Evernote matches Google Keep and OneNote with Web access, and also provides native apps for Android, iOS, Windows Phone, and BlackBerry, in addition to dedicated client software for Windows and Mac OS X. Evernote has developed an extensive community and provides a variety of its own apps as well as third-party apps on its Trunk website.
Winner: Evernote is available on more platforms, and it isn't tethered to any particular brand.
Within a browser, Google Keep lets you view notes as either a list or a grid resembling tidy sticky notes. You can assign colors to notes, but you can't order or group notes.
OneNote and Evernote, on the other hand, each use a notebook-and-notes metaphor. You can create a notebook for a dedicated topic--such as Website Project, Summer Vacation, or Income Taxes--and then create multiple related notes within it.
OneNote and Evernote also let you tag notes with keywords. OneNote allows you to color-code sections of a notebook, while Evernote permits you to group notebooks into "stacks." And Evernote Business users can stack professional content within a Business Library.
Keep's system is good only for managing a few notes. If you truly rely on your note-taking tool, you'll need the added controls of OneNote or Evernote.
Winner: Evernote provides more controls for organizing your information.
Note-taking apps are most powerful when you use them for more than text. Google Keep on the Web lets you add only an image from your PC, while its Android app allows you to capture a picture or an audio clip. Keep transcribes the audio to text, embedding both inside your note.
The free versions of OneNote let you insert Web links, text, and images. The paid OneNote within Microsoft Office also permits you to add audio clips to notes. With OneNote's Windows-only desktop software, you can scan an image into a note, or add screen clips, Excel spreadsheets, or other files.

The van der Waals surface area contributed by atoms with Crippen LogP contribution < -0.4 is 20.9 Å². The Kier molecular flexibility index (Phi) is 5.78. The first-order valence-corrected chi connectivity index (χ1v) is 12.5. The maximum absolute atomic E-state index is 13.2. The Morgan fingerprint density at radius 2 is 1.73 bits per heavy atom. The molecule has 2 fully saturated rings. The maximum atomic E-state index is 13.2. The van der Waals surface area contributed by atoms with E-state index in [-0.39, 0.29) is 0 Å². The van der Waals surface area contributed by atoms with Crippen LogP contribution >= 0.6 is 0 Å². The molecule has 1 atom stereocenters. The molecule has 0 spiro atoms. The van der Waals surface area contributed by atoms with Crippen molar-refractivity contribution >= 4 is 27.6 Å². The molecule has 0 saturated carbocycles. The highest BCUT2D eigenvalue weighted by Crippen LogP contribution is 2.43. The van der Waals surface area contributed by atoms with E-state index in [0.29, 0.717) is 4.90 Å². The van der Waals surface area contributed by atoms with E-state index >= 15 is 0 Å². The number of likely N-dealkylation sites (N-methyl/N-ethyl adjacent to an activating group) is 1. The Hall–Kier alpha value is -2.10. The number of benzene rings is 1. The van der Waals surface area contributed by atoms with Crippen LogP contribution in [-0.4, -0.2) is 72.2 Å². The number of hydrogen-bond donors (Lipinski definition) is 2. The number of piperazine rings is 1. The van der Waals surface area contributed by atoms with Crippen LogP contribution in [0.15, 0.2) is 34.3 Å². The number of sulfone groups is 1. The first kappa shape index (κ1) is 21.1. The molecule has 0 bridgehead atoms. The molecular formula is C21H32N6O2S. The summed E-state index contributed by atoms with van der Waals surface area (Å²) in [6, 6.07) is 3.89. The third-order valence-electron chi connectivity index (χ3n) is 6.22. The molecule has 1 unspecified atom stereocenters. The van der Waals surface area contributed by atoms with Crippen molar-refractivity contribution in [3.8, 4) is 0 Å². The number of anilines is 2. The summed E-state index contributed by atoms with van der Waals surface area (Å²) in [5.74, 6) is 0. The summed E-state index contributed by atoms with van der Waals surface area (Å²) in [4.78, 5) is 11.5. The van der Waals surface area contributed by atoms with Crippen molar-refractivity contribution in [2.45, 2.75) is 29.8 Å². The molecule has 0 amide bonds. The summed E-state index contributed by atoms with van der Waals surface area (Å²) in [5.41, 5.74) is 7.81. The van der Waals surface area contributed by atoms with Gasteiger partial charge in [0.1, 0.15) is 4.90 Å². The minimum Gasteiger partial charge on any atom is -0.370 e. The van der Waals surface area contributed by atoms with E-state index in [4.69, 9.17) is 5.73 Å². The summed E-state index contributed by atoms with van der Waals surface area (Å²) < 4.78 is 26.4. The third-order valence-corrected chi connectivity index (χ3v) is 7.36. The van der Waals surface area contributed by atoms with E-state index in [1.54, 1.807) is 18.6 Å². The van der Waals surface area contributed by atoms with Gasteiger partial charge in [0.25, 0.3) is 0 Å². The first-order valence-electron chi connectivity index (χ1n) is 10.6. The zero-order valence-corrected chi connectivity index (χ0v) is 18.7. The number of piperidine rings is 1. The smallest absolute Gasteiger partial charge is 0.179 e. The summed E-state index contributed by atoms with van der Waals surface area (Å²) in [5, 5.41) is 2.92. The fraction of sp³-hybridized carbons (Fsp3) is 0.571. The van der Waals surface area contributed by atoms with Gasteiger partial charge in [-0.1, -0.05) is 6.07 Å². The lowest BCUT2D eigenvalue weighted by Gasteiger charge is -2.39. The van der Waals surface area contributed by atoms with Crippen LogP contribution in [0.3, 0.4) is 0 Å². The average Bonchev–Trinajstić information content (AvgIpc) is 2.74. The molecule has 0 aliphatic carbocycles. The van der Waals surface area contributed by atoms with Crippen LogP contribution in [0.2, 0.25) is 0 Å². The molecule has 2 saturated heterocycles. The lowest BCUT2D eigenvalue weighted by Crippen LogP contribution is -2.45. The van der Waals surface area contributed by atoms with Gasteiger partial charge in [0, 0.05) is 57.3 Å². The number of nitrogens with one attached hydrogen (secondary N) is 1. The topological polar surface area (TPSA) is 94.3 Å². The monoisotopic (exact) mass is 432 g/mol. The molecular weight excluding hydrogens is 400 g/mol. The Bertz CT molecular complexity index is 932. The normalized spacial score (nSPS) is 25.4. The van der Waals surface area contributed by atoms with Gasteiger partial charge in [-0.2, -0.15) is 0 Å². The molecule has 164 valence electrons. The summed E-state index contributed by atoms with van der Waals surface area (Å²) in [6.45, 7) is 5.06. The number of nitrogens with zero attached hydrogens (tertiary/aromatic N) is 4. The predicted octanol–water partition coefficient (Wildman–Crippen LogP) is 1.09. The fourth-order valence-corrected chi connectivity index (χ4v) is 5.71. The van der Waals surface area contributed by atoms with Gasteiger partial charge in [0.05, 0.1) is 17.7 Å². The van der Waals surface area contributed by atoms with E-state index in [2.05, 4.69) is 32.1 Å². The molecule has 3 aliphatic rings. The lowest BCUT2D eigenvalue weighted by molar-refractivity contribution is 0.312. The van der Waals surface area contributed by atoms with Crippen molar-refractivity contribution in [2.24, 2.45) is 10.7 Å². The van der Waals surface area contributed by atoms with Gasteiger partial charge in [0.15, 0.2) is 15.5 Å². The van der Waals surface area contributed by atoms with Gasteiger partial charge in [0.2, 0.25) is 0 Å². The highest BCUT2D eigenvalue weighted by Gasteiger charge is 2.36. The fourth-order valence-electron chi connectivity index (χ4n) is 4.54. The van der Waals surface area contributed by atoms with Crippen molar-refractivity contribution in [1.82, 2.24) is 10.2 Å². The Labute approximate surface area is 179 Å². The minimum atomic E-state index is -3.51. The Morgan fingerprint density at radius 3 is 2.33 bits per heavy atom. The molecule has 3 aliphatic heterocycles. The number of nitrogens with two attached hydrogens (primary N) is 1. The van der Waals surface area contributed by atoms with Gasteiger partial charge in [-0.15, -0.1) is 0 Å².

Evernote's Web version is fairly limited, but its mobile apps collect photos, audio clips, and other files. The real difference comes from Evernote's ecosystem of apps, which let you do things such as scan receipts directly to Evernote or convert handwriting to text. For instance, Evernote's Penultimate for iPad offers handwriting recognition, Skitch lets you mark up images, Web Clipper and EverClip save webpages, and Hello for iPhone manages contacts. Evernote even saves handwritten notes and audio from Livescribe Sky digital pens.
Features vary according to the hardware and software you have on hand. For example, you can annotate OneNote notes using a digital stylus in either the OneNote desktop version or the OneNote MX app for Windows 8, but only if you have a touchscreen device and a digital stylus to work with.
Winner: Evernote's ecosystem of apps expands its rich-media possibilities.
Although a note-taking tool isn't meant to replace your word processor, it should make your text look better than a jumble of misaligned characters. After all, you're trying to get organized.
OneNote for Android allows you to add text, create a numbered or bulleted list, create a list with checkboxes, or insert a photo into a note. You can't format text.